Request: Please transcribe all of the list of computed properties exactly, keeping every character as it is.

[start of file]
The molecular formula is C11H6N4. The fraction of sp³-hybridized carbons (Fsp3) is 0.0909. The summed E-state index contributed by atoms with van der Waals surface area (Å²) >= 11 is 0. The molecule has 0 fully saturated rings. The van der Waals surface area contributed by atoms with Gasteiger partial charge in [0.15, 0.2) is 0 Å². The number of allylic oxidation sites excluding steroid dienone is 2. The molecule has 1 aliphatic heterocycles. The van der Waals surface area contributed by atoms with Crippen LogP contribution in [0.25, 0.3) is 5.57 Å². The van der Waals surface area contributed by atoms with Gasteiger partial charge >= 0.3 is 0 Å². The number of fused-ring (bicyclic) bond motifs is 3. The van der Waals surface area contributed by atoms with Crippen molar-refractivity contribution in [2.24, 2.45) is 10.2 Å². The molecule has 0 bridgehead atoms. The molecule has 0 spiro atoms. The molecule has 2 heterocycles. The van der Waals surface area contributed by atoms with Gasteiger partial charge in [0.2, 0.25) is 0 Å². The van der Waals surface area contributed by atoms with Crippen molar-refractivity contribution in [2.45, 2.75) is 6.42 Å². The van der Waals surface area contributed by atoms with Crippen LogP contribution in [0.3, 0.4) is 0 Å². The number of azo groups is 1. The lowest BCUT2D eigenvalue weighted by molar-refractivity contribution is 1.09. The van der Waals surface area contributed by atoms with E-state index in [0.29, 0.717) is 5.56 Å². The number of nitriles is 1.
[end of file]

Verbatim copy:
The molecular formula is C11H6N4. The fraction of sp³-hybridized carbons (Fsp3) is 0.0909. The summed E-state index contributed by atoms with van der Waals surface area (Å²) >= 11 is 0. The molecule has 0 fully saturated rings. The van der Waals surface area contributed by atoms with Gasteiger partial charge in [0.15, 0.2) is 0 Å². The number of allylic oxidation sites excluding steroid dienone is 2. The molecule has 1 aliphatic heterocycles. The van der Waals surface area contributed by atoms with Crippen LogP contribution in [0.25, 0.3) is 5.57 Å². The van der Waals surface area contributed by atoms with Gasteiger partial charge >= 0.3 is 0 Å². The number of fused-ring (bicyclic) bond motifs is 3. The van der Waals surface area contributed by atoms with Crippen molar-refractivity contribution in [2.24, 2.45) is 10.2 Å². The molecule has 0 bridgehead atoms. The molecule has 0 spiro atoms. The molecule has 2 heterocycles. The van der Waals surface area contributed by atoms with Gasteiger partial charge in [0.2, 0.25) is 0 Å². The van der Waals surface area contributed by atoms with Crippen molar-refractivity contribution in [2.45, 2.75) is 6.42 Å². The van der Waals surface area contributed by atoms with Crippen LogP contribution in [0.3, 0.4) is 0 Å². The number of azo groups is 1. The lowest BCUT2D eigenvalue weighted by molar-refractivity contribution is 1.09. The van der Waals surface area contributed by atoms with E-state index in [0.29, 0.717) is 5.56 Å². The number of nitriles is 1.